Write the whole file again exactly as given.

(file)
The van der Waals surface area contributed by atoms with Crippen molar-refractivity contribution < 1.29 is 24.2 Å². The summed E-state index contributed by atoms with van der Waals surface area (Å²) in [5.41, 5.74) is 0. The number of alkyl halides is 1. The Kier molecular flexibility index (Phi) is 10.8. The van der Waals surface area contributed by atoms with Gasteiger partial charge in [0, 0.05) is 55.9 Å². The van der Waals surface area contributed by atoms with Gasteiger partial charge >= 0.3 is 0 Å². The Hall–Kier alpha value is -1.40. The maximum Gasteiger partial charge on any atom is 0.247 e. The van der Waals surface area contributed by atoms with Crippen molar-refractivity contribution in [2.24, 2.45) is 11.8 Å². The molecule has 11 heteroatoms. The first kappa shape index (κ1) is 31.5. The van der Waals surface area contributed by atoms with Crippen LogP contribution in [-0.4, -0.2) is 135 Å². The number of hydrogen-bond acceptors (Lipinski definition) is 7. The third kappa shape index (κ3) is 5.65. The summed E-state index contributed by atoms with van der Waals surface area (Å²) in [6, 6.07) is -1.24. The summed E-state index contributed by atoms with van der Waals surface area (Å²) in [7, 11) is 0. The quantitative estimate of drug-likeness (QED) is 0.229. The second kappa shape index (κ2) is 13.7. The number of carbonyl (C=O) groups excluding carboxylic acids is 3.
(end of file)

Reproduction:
The van der Waals surface area contributed by atoms with Crippen molar-refractivity contribution < 1.29 is 24.2 Å². The summed E-state index contributed by atoms with van der Waals surface area (Å²) in [5.41, 5.74) is 0. The number of alkyl halides is 1. The Kier molecular flexibility index (Phi) is 10.8. The van der Waals surface area contributed by atoms with Gasteiger partial charge in [0, 0.05) is 55.9 Å². The van der Waals surface area contributed by atoms with Gasteiger partial charge >= 0.3 is 0 Å². The Hall–Kier alpha value is -1.40. The maximum Gasteiger partial charge on any atom is 0.247 e. The van der Waals surface area contributed by atoms with Crippen molar-refractivity contribution in [2.24, 2.45) is 11.8 Å². The molecule has 11 heteroatoms. The first kappa shape index (κ1) is 31.5. The van der Waals surface area contributed by atoms with Crippen LogP contribution in [-0.4, -0.2) is 135 Å². The number of hydrogen-bond acceptors (Lipinski definition) is 7. The third kappa shape index (κ3) is 5.65. The summed E-state index contributed by atoms with van der Waals surface area (Å²) in [6, 6.07) is -1.24. The summed E-state index contributed by atoms with van der Waals surface area (Å²) in [7, 11) is 0. The quantitative estimate of drug-likeness (QED) is 0.229. The second kappa shape index (κ2) is 13.7. The number of carbonyl (C=O) groups excluding carboxylic acids is 3.